The fifth time I’ve tried to write
an ode to your blue wandering
that sends me to the ophthalmologist
once a year, that made me learn to love
glasses, shields to keep your blinking
blueness safe, for you could not see
the stick or stone aimed at your iris,
you would not know to shut.
I make allowances crossing streets,
check both ways twice, three times,
you have made me learn the art
of awareness, listening for the hum
of motors, the click of traffic lights.
You only ruined one college date,
a boy who said You didn’t tell me
you had a lazy eye, like this was cardinal sin,
and I should’ve listed every physical flaw,
birthmark, and assorted habit. I could
have replied You didn’t tell me about
the mole on your left arm, but I was silent.
We never went out again, so you saved me
from one of the world’s assholes. We take care
of each other, careful not to bump people
lost in your emptiness. Most don’t notice
you until I bring it up, your path like a child
who can’t stay put. A mind of your own, blue,
you’re a reminder of where I’ve been,
how things don’t always work as expected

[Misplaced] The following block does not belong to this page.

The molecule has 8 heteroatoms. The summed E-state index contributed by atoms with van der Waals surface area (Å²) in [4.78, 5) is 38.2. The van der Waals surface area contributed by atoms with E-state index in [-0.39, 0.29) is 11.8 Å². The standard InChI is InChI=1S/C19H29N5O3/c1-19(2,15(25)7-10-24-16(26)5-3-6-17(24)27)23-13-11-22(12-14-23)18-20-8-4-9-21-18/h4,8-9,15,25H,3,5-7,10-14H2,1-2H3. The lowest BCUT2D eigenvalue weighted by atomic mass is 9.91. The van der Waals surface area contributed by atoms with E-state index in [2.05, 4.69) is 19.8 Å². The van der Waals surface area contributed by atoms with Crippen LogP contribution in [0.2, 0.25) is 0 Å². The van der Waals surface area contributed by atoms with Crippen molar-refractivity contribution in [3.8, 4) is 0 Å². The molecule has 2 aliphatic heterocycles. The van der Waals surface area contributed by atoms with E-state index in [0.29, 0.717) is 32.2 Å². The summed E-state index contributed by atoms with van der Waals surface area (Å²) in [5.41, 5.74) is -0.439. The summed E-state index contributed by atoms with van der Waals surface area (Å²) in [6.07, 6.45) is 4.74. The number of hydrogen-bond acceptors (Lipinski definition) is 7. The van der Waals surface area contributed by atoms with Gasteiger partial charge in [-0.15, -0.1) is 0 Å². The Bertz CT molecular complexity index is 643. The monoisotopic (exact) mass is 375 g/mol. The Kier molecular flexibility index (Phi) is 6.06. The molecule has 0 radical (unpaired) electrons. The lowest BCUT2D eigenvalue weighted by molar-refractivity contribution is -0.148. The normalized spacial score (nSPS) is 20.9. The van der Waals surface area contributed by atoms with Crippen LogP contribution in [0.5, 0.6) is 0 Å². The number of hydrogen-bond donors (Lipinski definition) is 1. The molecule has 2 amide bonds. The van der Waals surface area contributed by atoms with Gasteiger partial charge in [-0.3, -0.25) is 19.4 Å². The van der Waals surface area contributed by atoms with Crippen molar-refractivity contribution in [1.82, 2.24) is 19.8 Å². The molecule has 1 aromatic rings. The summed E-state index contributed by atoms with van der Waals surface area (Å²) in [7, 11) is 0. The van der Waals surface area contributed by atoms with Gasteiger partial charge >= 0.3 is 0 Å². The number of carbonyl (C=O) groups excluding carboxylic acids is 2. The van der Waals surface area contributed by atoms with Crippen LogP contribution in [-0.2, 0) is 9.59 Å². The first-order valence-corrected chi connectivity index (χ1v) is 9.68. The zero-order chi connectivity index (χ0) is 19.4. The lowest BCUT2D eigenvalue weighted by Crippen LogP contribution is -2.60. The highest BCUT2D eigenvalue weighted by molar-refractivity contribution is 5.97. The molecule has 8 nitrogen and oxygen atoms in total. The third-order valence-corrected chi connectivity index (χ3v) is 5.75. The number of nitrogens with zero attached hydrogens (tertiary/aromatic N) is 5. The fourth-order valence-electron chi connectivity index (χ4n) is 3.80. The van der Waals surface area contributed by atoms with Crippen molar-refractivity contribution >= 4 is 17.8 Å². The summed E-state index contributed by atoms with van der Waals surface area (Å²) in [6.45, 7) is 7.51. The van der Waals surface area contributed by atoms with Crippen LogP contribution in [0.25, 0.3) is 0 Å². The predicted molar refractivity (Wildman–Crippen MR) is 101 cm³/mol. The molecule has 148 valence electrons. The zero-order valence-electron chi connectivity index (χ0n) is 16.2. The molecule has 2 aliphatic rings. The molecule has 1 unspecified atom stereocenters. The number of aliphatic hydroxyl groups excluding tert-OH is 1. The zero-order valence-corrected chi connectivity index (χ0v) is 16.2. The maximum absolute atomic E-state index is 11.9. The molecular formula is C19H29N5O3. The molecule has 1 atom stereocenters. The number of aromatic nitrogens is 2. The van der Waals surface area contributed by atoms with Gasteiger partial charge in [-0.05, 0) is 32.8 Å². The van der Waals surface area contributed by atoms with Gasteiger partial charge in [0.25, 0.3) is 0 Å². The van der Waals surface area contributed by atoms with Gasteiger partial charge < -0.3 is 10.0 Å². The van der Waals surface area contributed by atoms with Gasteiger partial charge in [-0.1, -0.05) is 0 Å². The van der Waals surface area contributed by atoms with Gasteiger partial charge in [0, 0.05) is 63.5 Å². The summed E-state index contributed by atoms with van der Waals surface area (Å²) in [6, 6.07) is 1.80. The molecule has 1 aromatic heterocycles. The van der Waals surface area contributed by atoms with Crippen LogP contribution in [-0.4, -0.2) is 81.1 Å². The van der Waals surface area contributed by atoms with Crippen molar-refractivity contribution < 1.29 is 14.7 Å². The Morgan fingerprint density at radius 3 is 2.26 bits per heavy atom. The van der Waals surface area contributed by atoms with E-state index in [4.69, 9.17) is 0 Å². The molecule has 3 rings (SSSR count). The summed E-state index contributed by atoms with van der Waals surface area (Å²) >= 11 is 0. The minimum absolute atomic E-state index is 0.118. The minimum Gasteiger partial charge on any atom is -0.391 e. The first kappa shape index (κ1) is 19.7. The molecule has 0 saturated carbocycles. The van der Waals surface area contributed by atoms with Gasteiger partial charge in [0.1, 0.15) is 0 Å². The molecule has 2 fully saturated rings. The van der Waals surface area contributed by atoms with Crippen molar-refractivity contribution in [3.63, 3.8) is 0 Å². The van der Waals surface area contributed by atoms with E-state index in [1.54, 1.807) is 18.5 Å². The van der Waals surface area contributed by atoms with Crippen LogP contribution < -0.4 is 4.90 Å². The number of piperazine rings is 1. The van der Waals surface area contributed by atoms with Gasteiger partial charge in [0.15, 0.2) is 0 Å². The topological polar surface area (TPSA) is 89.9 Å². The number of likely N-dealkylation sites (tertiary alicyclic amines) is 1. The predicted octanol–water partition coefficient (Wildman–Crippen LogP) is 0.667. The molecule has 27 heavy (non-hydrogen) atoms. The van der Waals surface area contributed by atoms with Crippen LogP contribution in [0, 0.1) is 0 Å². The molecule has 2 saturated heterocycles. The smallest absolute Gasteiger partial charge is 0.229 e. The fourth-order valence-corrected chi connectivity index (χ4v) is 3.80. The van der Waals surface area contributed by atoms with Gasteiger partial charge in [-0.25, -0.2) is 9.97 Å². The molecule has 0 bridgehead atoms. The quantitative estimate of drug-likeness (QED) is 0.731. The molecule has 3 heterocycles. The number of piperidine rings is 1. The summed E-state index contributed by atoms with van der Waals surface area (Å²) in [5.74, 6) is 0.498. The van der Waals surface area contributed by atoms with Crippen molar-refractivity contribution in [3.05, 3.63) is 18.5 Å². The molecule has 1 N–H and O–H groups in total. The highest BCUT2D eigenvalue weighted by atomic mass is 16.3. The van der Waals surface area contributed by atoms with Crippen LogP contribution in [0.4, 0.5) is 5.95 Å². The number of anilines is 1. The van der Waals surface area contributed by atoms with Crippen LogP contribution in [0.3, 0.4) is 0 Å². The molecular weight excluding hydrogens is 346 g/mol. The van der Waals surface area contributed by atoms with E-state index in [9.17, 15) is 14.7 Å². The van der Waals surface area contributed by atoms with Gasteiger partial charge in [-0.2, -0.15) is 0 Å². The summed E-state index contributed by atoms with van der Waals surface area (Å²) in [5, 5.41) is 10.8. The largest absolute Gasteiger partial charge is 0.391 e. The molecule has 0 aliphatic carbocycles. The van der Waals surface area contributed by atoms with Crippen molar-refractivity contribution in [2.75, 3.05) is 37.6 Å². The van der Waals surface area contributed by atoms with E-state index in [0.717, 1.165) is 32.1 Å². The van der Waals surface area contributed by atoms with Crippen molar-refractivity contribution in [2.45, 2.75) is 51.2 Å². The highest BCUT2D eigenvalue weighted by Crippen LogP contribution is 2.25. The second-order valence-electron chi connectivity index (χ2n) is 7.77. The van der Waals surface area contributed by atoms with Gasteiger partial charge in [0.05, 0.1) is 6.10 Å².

but we make do, adapt, adjust, appreciate
the bud for its tight beauty.
Author Description: This poem is a response to folks who have asked me whether I would have surgery to restore the sight in my blind eye if I could. Being blind in one eye has shaped who I am and how I see the world (figuratively and literally), and that’s not something I would change.
Download a copy of Ode to My Right Eye – Teresa Milbrodt
Bio: Teresa Milbrodt is the author of three short story collections: Instances of Head-Switching, Bearded Women: Stories, and Work Opportunities. She has also published a novel, The Patron Saint of Unattractive People, and a flash fiction collection, Larissa Takes Flight: Stories. Her fiction, creative nonfiction, and poetry have appeared in numerous literary magazines.